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New at CAPAS: Melanie Le Touze

What does the apocalypse and/or post-apocalypse mean for you? 

The answer to what the apocalypse means to me depends on the perspective from which you are asking the question. In the current discourse, it intertwines existential fear and ecological concerns. This narrative serves as a lens through which one can explore the fragility of human existence and the precarious state of our planet. Initially, my perception of the apocalypse was shaped by familial fascination with world-endings, so in my childhood, the apocalypse was always something I feared. Exposure to diverse apocalyptic depictions in science fiction expanded my understanding, revealing the potential for new beginnings and changes. Even during my studies in history and romance languages, my primary focus was on applying ecocriticism to literature or analyzing artistic productions from societies or groups that were exposed to catastrophes. My perspective evolved to view the apocalypse as an opportunity for resilience, adaptation, and renewal.

Now, I see the “apocalypse” as the ending of a world, rather than the ending of the world, as a philosophical mirror that reflects the anxieties and aspirations of the contemporary moment. I would consider it as an entry into a dialogue that transcends individual perspectives and embraces the interconnection of humanity and the environment and explores alternative social structures. 

Gesicht, Treppen

What are you trying to achieve in your current project?

My research background has guided me towards exploring open and transparent scientific practices, promoting transdisciplinary research, and engaging non-academic audiences, particularly through artistic projects. Joining CAPAS's scientific communication team aligns with my goal to transform and innovate communication methods and to share researchers’ insights. Collaborating with scientists from diverse fields at CAPAS offers me the opportunity to develop effective knowledge dissemination. I am eager to learn and grow in the field of science communication, focusing on questions related to the apocalyptic and post-apocalyptic world. This opportunity allows me to contribute to informing and involving audiences beyond academia and creating new knowledge.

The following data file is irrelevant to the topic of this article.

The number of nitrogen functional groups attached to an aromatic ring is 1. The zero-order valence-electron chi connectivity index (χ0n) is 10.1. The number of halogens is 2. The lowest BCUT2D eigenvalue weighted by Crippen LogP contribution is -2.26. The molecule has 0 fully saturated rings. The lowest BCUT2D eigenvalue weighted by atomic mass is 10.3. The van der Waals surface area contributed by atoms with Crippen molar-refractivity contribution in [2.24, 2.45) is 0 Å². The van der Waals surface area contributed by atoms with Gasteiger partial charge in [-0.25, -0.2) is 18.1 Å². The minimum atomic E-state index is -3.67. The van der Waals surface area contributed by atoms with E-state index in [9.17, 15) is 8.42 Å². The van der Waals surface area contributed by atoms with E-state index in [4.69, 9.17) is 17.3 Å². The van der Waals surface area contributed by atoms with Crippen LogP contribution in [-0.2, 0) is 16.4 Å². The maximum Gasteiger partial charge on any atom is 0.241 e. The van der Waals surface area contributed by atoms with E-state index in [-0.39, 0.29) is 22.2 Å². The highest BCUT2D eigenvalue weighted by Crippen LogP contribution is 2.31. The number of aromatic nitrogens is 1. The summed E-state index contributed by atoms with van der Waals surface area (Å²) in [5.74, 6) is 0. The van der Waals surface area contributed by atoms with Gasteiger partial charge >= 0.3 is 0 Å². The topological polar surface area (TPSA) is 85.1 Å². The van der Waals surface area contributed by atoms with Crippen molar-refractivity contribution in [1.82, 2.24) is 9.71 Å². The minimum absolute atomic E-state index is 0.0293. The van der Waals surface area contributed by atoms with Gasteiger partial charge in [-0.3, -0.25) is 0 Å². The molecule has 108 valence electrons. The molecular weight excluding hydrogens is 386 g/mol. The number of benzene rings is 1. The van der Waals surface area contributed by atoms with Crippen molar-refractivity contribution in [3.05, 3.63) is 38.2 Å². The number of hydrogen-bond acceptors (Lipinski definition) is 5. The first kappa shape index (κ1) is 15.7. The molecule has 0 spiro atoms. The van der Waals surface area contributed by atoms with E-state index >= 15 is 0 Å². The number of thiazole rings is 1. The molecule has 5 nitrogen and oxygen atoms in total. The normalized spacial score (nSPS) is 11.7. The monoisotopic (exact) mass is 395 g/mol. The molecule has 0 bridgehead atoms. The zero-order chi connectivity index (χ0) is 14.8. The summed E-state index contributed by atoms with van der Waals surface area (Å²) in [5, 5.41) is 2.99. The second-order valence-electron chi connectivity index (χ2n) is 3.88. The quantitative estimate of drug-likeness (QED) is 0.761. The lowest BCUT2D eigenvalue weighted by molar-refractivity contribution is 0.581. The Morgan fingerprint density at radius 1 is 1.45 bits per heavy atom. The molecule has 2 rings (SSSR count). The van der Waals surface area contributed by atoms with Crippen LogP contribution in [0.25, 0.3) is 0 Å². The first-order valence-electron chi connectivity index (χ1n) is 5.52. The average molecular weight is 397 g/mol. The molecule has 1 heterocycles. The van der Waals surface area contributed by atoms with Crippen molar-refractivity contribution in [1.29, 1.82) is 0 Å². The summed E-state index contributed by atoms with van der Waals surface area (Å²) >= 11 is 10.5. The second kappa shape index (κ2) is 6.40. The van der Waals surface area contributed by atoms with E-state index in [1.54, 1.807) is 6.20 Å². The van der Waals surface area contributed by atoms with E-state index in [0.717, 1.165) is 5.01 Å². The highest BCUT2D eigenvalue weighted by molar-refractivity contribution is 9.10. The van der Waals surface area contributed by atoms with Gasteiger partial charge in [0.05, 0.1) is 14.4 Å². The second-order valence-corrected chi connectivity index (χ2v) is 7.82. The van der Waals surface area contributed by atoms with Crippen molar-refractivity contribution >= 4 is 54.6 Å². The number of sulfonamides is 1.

What are the aspects you are looking forward to at CAPAS?

Although I’m not an expert in apocalyptic and post-apocalyptic issues, I look forward to get insights from fellow researchers and explore their research topics. As part of this interdisciplinary team, I aim to develop innovative communication strategies. My goal is to organize events that bridge diverse communities, intra-academic and beyond academics. Furthermore, I look forward to exchanging ideas with colleagues, hoping to gain inspiration for potential research projects of my own.

To get some practical advice: What would be the three things you would definitely need in a post-apocalyptic world? 

Hm, that’s a good question. While working on communication, I would answer that I would take a Zombie-English-Dictionary with me because effective communication is key when you’re negotiating with the undead. Second item would be Instant Coffee Supply, because facing the post-apocalyptic world without caffein could be a bit too apocalyptic. Last item would definitely be music, or a self-watering plant to have a bit of lush, green aesthetic in my post-apocalyptic bunker.


Melanie Le Touze supports the Science Communication team at CAPAS in expanding projects that bridge the gap between art and science. During her DAAD lectureships in Nantes and Bordeaux, she developed various initiatives that forged connections between the academic realm and the fields of theater, comics, cartoons, literature, photography, and activism.